women in mac

I was watching Welcome to Macintosh a few nights ago, becoming engaged in a mindless indulgence in Apple, I do remember these old things… It was though, a very male affair. Lots of tech geek guys. There was one woman and she I do remember… or rather I remember her work… or rather when I think of Macs it’s her I’m thinking of.

When OSX 10.2 came along with the new startup screen grey on grey bitten Apple logo monotone, much discussion ensued about how to hack the boot loader and replace the apple with the old, friendly pixel art smiley computer Happy Mac. Generally a deeply unsettling process involving editing hex addresses and .raw files, run length encoding and exclamations of “holy crap” when it worked instead of trashing your entire system.

But what of Happy Mac? And Moof the Dogcow? Bomb? Sad Mac? Watch cursor and page of text and font suitcase, floppy disc and all the icons of OS9 which were OS8 and 7 and… I’d never given it too much thought, and certainly not enough to imagine they were penned by someone more-or-less computer illiterate at the time (mostly due to lack of gui interface) using graph paper and filling in the squares.

Susan Kare whom I doubt I’d heard of until a couple of weeks ago is possibly the biggest influence on my design aesthetics and responsible for my emotional love affair with the Apple interface. Strange to look at OSX 10.5, the Aqua design, and then return to OS9 or even earlier and see her hand is indelible still.

And the other, whom I am nearly certain I’d never heard of, though I recall the ripples of her decisions, at least as somewhat recent history by the time I discovered computers. She was responsible for trashing Copland, the operating system that was to replace OS7, the purchase of NeXT and their operating system to replace it with, what became OSX, and the return of Steve Jobs, who promptly ridiculed and demoted her.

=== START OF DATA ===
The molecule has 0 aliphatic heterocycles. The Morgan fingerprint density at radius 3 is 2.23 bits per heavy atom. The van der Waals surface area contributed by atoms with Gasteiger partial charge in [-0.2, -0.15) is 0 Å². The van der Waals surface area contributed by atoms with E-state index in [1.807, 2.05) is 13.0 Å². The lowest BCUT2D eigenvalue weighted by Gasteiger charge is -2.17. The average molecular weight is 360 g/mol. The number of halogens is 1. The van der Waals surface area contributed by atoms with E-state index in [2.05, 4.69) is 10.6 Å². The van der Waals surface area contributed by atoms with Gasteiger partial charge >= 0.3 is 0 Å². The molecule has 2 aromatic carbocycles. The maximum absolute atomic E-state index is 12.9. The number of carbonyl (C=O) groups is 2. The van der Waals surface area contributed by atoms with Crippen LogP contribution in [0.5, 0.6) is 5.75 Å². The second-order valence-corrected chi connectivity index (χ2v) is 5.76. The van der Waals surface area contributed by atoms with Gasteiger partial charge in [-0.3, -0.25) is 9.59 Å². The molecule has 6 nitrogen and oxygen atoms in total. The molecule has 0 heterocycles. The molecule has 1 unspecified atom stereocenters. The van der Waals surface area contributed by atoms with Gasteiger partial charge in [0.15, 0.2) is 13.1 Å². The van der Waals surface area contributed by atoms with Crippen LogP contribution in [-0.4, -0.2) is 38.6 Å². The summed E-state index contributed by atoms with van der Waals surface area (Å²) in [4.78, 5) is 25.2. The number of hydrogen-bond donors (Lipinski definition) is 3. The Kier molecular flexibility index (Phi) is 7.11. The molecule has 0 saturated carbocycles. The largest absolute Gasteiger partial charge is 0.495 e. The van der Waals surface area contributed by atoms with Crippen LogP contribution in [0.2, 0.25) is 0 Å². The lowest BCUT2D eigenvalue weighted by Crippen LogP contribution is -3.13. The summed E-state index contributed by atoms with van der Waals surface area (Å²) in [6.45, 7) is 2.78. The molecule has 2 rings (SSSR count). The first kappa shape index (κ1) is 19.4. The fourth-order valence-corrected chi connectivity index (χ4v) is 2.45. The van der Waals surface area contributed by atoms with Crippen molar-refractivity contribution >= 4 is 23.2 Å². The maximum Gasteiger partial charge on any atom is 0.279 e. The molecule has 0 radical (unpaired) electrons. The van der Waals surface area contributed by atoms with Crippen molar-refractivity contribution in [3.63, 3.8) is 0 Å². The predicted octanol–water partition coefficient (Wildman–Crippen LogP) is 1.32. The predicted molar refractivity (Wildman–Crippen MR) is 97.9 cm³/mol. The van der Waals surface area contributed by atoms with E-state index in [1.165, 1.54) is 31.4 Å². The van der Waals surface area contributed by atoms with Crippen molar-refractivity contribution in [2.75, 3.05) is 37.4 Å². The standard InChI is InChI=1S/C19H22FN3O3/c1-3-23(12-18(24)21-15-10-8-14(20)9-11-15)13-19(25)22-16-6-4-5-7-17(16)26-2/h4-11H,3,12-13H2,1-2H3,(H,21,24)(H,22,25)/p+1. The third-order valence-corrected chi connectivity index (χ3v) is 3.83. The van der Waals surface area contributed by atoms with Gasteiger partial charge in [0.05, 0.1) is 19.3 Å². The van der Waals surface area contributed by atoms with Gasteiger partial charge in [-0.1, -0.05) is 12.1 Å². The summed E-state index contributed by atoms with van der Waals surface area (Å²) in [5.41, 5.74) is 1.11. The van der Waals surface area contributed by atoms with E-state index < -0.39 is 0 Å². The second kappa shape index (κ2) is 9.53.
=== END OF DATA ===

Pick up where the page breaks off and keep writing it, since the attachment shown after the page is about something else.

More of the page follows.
Ellen Hancock, without whom I would not be using OSX. Would Apple still exist? OSX was somewhat a torment to use until 10.3, at first there wasn’t even network or printing, swarms of kernel panics, much horribleness, but within this was… mmm like seeing the future. It was a special moment when I got my first laptop, a PowerBook G4 550mHz and 256Mb of RAM (20gig harddrive!) but the only question was, “Does it have OS ten?” … “uuuhhh… yeah…”

Why did I decide to write this?

It’s Apple’s 25th anniversary, and I’ve been reading Macworld’s celebrations. Of their 20 most important people in the history of the Mac, only two are women: Sarah Kare and Ellen Hancock. And in Welcome to Macintosh Sarah was the only woman out of a cast of guys to receive any attention. But maybe it’s because the tech industry is so heavily skewed to being a guy place, or maybe Apple has been a bunch of guys. But…

When I read about the history of Mac, it’s Steve Jobs, Johnathan Ive, Stephen Wozniak, others too, even Bill Gates. Yet what I loved Mac for before OSX was Moof and Happy Mac and the interface, and what I love now is OSX, that it exists, my interaction with an operating system. I feel a little stupid somehow to say I want to write about these two people who have had a profound effect on me precisely because they are women. To do so is important so as to remember by saying, that there are women who have had such a unique extraordinary influence on Macs, on technology, on science, on culture and it’s really good to have someone to look up to.

Oh, and Sarah made the Apple Mac team Pirate Flag so of course I adore her.